Keywords: turbidites, prodelta, proterozoic, Simla Basin, Bouma sequence

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6 Lamivudine Continuation/Tenofovir Add-on Adversely Affects Treatment Response among Lamivudine Non-Responder HIV-HBV Co-Infected Patients from Eastern India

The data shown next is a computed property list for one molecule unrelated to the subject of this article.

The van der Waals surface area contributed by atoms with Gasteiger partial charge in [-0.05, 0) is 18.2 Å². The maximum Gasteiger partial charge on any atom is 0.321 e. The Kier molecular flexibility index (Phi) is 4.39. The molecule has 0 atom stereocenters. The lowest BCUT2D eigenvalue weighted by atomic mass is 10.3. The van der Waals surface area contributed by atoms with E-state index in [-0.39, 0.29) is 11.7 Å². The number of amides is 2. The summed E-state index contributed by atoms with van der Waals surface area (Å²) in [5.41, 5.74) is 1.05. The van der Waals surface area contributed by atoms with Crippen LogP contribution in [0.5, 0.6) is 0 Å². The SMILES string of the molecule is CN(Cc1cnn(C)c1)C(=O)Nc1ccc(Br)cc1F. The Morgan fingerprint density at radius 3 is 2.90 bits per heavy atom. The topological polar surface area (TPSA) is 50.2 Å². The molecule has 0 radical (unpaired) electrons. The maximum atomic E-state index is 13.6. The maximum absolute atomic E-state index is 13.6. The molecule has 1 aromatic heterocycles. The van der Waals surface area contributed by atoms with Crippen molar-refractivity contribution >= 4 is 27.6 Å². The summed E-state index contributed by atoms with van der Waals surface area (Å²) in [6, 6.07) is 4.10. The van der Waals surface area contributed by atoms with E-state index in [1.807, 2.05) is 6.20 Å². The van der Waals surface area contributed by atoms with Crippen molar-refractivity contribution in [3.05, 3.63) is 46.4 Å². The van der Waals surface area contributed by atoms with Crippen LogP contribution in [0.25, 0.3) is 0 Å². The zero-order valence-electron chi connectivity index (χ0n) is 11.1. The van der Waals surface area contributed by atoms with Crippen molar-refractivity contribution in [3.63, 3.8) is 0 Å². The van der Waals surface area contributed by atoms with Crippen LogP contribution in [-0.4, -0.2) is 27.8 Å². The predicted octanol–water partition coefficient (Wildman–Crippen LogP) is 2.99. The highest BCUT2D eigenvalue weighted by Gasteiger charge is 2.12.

Authors: Ananya Pal, Neelakshi Sarkar, Debraj Saha, Dipanwita Das, Subhashish Kamal Guha, Bibhuti Saha, Runu Chakravarty